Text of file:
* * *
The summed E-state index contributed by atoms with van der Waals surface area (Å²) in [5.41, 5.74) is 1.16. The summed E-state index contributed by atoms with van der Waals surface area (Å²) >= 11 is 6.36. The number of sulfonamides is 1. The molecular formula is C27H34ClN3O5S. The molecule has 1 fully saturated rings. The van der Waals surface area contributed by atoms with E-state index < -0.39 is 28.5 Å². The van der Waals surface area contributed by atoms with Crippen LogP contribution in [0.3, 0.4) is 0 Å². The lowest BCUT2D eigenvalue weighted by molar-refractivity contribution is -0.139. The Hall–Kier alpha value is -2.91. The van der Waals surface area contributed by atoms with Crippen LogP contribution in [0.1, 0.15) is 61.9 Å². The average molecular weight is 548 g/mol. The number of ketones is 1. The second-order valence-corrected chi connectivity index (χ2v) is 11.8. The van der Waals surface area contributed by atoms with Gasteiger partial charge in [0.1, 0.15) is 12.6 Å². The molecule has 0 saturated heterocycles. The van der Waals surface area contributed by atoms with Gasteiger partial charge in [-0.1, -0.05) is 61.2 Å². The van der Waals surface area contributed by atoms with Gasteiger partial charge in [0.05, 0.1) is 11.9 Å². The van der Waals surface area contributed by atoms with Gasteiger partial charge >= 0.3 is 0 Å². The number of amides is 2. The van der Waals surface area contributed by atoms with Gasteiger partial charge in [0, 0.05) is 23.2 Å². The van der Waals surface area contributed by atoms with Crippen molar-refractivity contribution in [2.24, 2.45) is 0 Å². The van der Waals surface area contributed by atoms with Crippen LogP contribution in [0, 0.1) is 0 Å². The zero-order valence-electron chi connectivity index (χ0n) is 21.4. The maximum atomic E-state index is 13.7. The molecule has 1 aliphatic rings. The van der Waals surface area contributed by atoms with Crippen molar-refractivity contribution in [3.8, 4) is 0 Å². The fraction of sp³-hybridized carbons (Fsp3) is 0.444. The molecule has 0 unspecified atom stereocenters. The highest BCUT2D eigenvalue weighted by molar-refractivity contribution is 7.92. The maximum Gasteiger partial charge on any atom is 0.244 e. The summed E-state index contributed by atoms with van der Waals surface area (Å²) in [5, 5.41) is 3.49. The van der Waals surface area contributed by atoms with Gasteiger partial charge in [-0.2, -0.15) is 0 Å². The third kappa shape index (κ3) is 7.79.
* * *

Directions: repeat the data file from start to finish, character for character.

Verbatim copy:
The summed E-state index contributed by atoms with van der Waals surface area (Å²) in [5.41, 5.74) is 1.16. The summed E-state index contributed by atoms with van der Waals surface area (Å²) >= 11 is 6.36. The number of sulfonamides is 1. The molecular formula is C27H34ClN3O5S. The molecule has 1 fully saturated rings. The van der Waals surface area contributed by atoms with E-state index < -0.39 is 28.5 Å². The van der Waals surface area contributed by atoms with Crippen LogP contribution in [0.3, 0.4) is 0 Å². The lowest BCUT2D eigenvalue weighted by molar-refractivity contribution is -0.139. The Hall–Kier alpha value is -2.91. The van der Waals surface area contributed by atoms with Crippen LogP contribution in [0.1, 0.15) is 61.9 Å². The average molecular weight is 548 g/mol. The number of ketones is 1. The second-order valence-corrected chi connectivity index (χ2v) is 11.8. The van der Waals surface area contributed by atoms with Gasteiger partial charge in [0.1, 0.15) is 12.6 Å². The molecule has 0 saturated heterocycles. The van der Waals surface area contributed by atoms with Gasteiger partial charge in [-0.1, -0.05) is 61.2 Å². The van der Waals surface area contributed by atoms with Gasteiger partial charge in [0.05, 0.1) is 11.9 Å². The van der Waals surface area contributed by atoms with Gasteiger partial charge >= 0.3 is 0 Å². The number of amides is 2. The van der Waals surface area contributed by atoms with Gasteiger partial charge in [0, 0.05) is 23.2 Å². The van der Waals surface area contributed by atoms with Crippen molar-refractivity contribution in [2.24, 2.45) is 0 Å². The van der Waals surface area contributed by atoms with Crippen LogP contribution in [0, 0.1) is 0 Å². The zero-order valence-electron chi connectivity index (χ0n) is 21.4. The maximum atomic E-state index is 13.7. The molecule has 1 aliphatic rings. The van der Waals surface area contributed by atoms with Crippen molar-refractivity contribution in [3.8, 4) is 0 Å². The fraction of sp³-hybridized carbons (Fsp3) is 0.444. The molecule has 0 unspecified atom stereocenters. The highest BCUT2D eigenvalue weighted by molar-refractivity contribution is 7.92. The maximum Gasteiger partial charge on any atom is 0.244 e. The summed E-state index contributed by atoms with van der Waals surface area (Å²) in [5, 5.41) is 3.49. The van der Waals surface area contributed by atoms with Gasteiger partial charge in [-0.2, -0.15) is 0 Å². The third kappa shape index (κ3) is 7.79.